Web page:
It’s worth pointing out that this situation is more frequent in humid conditions. Ford, and experts, have both agreed that the problem may be due to the engine taking in more condensation than it should.

Turbocharged engines need to have the air-cooled before it reenters the powerplant, which happens with an air cooler. But some coolers can’t eliminate the excess moisture, and it builds up inside the tubing.

Excess moisture condenses with gasoline which causes misfires and less power. However, it can get to be enough to stall the car and enter “limp home” mode.

This was a common occurrence in Ford Expeditions going from 2011 to 2013. As a result, Ford changed the air cooler for newer vehicles.

Hood corrosion

Sure, it’s only the hood. But corrosion in this place can lead to many issues. For example, Expeditions between 2000 and 2007 suffered from extreme rust in the hood.

This situation was due to improper insulation. Ford faced a class-action suit and had to replace many of the hoods. If you’re buying an Expedition within these years, be sure to check it thoroughly for any signs of damage.

Check engine light and stalling

Drivers have noticed a series of events in Ford Expeditions with Triton V8 engines. First of all, they saw the engine sputtering and losing power. Then, the “check engine” light appeared. The reason for this issue is the Mass Airflow Sensor (MAF), which had incorrect readings. Other possible causes include deteriorated air filters or leaking housings.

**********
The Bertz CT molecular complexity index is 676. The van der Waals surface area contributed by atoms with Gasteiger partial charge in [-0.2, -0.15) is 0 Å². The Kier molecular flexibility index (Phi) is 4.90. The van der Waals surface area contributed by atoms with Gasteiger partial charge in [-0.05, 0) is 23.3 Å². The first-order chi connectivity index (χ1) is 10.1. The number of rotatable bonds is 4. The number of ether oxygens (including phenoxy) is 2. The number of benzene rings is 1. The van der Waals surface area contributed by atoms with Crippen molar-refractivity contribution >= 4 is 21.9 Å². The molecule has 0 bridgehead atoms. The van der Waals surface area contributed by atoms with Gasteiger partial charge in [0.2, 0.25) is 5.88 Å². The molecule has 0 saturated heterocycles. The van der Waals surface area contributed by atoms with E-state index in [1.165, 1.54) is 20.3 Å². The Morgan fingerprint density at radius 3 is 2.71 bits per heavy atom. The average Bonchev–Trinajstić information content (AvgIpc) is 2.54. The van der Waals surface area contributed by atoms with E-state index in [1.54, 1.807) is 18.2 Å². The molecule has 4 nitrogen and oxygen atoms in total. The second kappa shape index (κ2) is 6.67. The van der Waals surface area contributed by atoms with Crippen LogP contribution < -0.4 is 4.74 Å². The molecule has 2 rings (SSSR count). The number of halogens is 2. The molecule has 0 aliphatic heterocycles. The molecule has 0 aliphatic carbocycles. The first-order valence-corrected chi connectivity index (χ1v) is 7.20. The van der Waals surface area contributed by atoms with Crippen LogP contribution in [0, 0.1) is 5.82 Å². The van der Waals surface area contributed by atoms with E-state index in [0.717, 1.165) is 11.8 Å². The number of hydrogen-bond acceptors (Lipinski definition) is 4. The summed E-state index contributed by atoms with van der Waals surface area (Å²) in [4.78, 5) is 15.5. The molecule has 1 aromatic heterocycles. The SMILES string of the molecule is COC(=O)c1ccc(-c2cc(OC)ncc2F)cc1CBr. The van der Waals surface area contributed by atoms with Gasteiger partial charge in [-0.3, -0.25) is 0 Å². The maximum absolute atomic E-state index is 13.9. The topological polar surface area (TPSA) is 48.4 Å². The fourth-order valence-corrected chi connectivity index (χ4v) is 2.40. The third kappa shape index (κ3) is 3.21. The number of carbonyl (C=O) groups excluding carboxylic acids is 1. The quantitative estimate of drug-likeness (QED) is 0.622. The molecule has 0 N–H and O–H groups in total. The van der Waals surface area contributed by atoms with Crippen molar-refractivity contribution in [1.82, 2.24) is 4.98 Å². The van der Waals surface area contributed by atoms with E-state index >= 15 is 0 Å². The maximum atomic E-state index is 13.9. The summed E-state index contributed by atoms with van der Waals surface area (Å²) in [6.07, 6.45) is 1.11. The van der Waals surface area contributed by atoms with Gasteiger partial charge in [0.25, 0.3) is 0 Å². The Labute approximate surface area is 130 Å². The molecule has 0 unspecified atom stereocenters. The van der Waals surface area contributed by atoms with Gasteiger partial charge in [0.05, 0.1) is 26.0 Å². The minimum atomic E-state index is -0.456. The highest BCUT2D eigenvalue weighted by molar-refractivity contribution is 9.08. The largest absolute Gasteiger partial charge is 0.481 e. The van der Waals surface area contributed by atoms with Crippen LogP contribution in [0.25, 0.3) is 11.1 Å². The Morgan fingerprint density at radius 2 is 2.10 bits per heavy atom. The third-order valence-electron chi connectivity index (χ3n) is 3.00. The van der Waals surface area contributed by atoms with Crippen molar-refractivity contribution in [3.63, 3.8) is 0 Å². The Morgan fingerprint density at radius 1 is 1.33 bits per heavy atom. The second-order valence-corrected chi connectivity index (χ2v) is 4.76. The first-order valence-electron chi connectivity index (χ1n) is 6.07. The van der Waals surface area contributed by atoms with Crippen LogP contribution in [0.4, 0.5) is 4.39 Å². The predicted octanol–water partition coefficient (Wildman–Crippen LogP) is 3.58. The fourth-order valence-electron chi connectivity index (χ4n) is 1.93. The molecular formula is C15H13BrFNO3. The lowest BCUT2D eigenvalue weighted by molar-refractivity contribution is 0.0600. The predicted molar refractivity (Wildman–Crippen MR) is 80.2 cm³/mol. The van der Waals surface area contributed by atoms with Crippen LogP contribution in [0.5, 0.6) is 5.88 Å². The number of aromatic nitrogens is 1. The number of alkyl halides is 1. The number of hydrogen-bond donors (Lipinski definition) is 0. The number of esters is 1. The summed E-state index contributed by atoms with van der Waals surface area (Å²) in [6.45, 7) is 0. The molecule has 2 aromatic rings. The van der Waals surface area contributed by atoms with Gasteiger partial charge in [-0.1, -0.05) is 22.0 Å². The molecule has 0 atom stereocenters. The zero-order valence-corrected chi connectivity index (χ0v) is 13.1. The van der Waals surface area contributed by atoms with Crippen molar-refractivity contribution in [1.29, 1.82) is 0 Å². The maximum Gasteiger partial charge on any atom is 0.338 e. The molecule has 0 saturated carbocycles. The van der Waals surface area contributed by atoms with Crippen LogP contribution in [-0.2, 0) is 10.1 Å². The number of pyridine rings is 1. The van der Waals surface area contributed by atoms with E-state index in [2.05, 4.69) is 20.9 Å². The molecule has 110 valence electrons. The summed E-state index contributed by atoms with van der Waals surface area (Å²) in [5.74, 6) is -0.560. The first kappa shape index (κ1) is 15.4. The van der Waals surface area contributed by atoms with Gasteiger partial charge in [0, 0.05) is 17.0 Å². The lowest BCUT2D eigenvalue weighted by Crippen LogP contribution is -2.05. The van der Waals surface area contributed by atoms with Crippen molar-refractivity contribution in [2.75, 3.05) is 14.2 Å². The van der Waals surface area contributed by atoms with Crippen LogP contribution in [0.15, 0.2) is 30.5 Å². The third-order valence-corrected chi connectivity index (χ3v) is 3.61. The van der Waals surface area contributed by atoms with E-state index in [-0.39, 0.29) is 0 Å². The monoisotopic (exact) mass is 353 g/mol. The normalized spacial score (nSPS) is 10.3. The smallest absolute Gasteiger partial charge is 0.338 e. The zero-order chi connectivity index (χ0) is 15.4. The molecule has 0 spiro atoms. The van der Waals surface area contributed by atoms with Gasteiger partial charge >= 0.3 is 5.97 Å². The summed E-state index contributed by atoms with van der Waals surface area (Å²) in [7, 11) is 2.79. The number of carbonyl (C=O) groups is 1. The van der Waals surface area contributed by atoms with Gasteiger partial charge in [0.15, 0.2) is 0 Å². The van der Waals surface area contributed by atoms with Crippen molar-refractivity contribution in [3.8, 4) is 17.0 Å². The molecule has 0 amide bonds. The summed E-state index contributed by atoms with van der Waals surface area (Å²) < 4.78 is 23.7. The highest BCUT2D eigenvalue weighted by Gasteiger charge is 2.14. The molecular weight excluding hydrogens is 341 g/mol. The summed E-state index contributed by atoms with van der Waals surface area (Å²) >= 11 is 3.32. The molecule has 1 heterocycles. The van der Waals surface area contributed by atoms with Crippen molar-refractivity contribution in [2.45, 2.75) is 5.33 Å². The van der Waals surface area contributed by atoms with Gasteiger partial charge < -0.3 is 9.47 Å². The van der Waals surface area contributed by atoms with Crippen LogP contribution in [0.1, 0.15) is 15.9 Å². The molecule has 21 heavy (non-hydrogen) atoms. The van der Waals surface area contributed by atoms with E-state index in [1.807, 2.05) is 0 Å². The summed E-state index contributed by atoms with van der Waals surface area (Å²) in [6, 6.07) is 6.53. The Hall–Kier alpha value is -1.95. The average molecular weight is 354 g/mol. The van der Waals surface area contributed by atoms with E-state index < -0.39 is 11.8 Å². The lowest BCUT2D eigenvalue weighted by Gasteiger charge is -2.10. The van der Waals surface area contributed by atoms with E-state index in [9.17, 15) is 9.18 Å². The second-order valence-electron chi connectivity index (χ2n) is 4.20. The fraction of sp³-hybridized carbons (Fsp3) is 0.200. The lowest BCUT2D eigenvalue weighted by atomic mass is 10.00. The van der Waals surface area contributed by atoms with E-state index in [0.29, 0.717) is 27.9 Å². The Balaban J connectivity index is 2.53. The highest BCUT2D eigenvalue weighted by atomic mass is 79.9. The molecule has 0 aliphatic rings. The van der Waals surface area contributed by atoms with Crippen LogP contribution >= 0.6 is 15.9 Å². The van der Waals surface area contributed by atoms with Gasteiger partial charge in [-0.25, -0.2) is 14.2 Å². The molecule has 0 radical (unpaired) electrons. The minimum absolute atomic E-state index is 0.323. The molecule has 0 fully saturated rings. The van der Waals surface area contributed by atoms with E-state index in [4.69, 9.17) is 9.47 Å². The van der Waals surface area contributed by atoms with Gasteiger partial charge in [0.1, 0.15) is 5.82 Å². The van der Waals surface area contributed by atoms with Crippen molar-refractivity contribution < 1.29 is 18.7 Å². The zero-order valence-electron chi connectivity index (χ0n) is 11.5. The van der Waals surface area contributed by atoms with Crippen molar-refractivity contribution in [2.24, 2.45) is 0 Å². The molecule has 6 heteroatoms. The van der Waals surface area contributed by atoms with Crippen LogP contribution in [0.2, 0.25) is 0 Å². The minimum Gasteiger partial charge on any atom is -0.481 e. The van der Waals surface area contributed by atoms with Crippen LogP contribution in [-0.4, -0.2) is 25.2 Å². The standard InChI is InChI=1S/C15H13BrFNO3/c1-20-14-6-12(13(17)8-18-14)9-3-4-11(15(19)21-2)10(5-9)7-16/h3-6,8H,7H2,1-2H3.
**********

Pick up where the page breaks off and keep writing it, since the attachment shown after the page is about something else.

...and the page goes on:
When test driving a Ford Expedition, you can feel the acceleration and idle. So be on the lookout for any vibrations or loss of power. While this issue is uncomfortable, it’s not the most expensive to fix, with the cost reaching around $300.

Unfortunately, this is a problem that plagues many Expeditions. Therefore, you should be careful with vehicles from 1997 to 2014.

Rough idling

A clear sign that something is wrong with the Expedition is rough idle, especially in high mileage models. This problem is caused by an EGR sensor failure, which can send the incorrect amount of fuel to the engine.

This issue plagued vehicles ranging from 1997 to 2007 and 2012 to 2017. It should occur on vehicles with more than 170,000 miles. Other symptoms include exceedingly high fuel consumption and loss of power. If this is the problem, then you have to replace the EGR sensor and fuel valve.

Transmission failure

This problem is particular to the 2003 and 2004 Ford Expedition. Many users complained that the vehicle started presenting issues with shifting into the right gear. Interestingly, this problem presented at relatively low mileage, around 76,000.

It’s an expensive repair, averaging $2,500. Some of the symptoms included noisy and aggressive shifting and a whining noise.

As we’ve seen, many of the Expedition’s problems revolve around the engine. Most of these can be solved quickly, but some might be expensive and time-consuming. So be sure to do a thorough check of all the vital engine components.

But, does this mean that you should avoid all used Expeditions? Well, not exactly. Some years are less prone to issues. In the following section, we’ll talk about the best years to buy a used Expedition.

What to look for in a used Ford Expedition?

What’s the best year to buy a used Expedition?

While it seems that engine problems have plagued most of the Expedition model years, some have performed well enough to be on this list. The information here includes reviews and ratings from Consumer Reports, JD Power, and sites like Car Complaints.